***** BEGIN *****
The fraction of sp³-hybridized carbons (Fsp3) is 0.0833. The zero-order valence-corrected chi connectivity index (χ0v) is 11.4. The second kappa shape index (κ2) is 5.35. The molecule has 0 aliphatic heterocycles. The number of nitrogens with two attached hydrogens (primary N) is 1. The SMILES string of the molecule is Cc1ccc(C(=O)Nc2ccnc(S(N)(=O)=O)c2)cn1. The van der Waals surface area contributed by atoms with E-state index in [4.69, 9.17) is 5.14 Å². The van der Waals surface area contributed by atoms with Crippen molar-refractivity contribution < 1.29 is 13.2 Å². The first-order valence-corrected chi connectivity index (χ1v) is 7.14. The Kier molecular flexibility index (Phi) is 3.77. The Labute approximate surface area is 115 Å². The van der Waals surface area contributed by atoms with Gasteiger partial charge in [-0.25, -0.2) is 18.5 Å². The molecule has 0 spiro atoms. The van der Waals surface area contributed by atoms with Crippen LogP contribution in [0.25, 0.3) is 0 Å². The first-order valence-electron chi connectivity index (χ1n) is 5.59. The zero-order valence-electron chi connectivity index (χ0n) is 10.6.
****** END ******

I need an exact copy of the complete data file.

The fraction of sp³-hybridized carbons (Fsp3) is 0.0833. The zero-order valence-corrected chi connectivity index (χ0v) is 11.4. The second kappa shape index (κ2) is 5.35. The molecule has 0 aliphatic heterocycles. The number of nitrogens with two attached hydrogens (primary N) is 1. The SMILES string of the molecule is Cc1ccc(C(=O)Nc2ccnc(S(N)(=O)=O)c2)cn1. The van der Waals surface area contributed by atoms with E-state index in [4.69, 9.17) is 5.14 Å². The van der Waals surface area contributed by atoms with Crippen molar-refractivity contribution < 1.29 is 13.2 Å². The first-order valence-corrected chi connectivity index (χ1v) is 7.14. The Kier molecular flexibility index (Phi) is 3.77. The Labute approximate surface area is 115 Å². The van der Waals surface area contributed by atoms with Gasteiger partial charge in [-0.25, -0.2) is 18.5 Å². The molecule has 0 spiro atoms. The van der Waals surface area contributed by atoms with Crippen LogP contribution in [0.25, 0.3) is 0 Å². The first-order valence-electron chi connectivity index (χ1n) is 5.59. The zero-order valence-electron chi connectivity index (χ0n) is 10.6.